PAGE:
Course Overview


To earn the MFRE degree, students must successfully complete:

  • Summer Program (unless exempted)
  • Core courses (12 credits)
  • A selection of electives (12 credits)
  • Graduating Project (6 credits)
  • MFRE Seminar Series (2 credits)

During term 2, students must choose courses totalling 12 credits. The number in parenthesis in the diagram below indicates credits per course.

Agribusiness

Policy Analysis

Applied Economics

Quantitative

The Summer program is a mandatory four-week introductory program that is completed prior to beginning of the academic year. It is delivered on campus only, and takes place during August, leading up to the first term.

MFRE is a short course-based program where the workload is intense from day one. To ensure that all incoming students have a command of microeconomics, statistics and economics prior to starting classes in September, the program requires all students to complete the Summer Program. The Summer Program has been proven to be a highly beneficial component for incoming students by providing an important head start to the academic year.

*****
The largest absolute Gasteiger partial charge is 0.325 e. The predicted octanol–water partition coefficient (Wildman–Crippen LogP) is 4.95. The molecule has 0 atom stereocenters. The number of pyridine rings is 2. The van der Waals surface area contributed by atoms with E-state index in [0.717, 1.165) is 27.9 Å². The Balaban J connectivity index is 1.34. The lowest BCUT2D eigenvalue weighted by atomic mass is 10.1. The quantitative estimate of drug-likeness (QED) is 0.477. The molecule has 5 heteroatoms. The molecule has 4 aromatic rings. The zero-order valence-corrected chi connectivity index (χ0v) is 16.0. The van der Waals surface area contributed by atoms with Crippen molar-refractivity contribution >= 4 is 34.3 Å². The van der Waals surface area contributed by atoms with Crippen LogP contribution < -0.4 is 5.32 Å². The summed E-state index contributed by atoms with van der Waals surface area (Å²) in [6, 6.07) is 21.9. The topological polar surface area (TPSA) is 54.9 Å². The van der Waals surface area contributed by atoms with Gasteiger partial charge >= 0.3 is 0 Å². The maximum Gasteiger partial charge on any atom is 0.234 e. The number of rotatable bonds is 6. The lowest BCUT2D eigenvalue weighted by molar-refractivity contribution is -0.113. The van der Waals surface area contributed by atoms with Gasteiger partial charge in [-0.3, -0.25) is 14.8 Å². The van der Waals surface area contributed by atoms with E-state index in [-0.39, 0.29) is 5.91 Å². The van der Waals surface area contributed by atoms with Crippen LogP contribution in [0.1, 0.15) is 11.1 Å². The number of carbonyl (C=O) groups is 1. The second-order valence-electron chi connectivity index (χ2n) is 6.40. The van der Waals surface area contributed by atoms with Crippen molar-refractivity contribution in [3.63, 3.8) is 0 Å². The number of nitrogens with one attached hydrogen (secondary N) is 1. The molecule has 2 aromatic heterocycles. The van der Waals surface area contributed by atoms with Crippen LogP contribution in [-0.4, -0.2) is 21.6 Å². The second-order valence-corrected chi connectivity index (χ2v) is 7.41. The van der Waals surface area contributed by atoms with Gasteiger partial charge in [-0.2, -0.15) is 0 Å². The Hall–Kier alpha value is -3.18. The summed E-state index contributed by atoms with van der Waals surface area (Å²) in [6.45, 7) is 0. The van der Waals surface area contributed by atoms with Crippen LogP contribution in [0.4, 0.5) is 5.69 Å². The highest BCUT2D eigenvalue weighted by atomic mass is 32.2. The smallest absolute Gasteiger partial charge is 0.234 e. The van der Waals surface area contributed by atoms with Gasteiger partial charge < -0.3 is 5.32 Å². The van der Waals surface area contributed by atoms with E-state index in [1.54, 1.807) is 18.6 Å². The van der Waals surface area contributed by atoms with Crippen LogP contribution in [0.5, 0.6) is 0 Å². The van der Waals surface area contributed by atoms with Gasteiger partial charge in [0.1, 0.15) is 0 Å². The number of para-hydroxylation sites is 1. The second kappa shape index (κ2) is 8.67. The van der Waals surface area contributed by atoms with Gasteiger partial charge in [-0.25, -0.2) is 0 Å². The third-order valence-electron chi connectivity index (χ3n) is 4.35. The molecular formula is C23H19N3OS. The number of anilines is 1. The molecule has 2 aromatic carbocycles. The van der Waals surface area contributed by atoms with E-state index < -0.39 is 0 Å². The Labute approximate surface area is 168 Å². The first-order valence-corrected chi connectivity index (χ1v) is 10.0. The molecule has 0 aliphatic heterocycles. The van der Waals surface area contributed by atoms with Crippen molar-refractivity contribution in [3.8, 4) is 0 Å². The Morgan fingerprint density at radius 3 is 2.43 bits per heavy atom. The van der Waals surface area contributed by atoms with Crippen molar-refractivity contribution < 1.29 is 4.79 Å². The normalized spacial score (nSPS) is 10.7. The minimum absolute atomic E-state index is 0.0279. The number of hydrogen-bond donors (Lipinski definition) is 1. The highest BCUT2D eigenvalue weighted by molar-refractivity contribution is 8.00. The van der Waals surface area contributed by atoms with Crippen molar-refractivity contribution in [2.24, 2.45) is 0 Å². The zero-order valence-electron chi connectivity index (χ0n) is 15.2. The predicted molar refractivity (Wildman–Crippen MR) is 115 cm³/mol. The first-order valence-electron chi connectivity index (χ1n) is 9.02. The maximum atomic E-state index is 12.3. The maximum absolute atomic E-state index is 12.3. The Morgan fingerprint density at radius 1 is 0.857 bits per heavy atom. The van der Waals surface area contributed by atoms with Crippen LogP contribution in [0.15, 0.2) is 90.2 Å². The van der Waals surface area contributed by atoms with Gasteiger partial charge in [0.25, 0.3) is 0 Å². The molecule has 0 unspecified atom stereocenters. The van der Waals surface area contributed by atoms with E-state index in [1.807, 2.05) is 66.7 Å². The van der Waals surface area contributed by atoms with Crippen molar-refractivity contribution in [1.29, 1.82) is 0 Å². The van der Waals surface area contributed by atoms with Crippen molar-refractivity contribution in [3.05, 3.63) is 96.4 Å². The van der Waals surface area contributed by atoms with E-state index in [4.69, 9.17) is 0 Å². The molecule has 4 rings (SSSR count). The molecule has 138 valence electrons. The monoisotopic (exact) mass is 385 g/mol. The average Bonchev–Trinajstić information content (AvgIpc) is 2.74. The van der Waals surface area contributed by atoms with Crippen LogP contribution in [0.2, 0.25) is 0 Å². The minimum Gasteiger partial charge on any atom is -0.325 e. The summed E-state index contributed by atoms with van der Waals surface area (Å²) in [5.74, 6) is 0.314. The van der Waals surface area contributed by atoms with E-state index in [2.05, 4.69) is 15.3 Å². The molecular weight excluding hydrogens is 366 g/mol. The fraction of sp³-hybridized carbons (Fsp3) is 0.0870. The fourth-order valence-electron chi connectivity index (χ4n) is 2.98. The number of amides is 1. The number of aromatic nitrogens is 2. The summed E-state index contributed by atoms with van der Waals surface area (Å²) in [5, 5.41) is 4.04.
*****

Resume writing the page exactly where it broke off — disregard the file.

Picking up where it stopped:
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FRE 501 (3): Strategic Economic Analysis of Agri-Food Markets
This course focuses on the economics of agricultural commodity prices, including the economic determinants of commodity pricing relationships over space, time and form, commodity futures markets, pricing relationships within linked horizontal and vertical markets, and the determinants of commodity price volatility.

FRE 502 (3): Food Market Analysis
This course covers topics related to food prices and food markets and how they work. This includes price determination and predicted price paths; the functioning of food markets, domestic and international; trade and issues related to the integration of markets; concentration and market power; and the role of various institutions.

FRE 516 (3): Financial and Marketing Management in Agri-food Industries
This course is designed to introduce the principles of financial and marketing management that are most relevant to agri-food and related firms. The content of the course will provide students with the insights and skills necessary to develop, evaluate and implement financial and market strategies.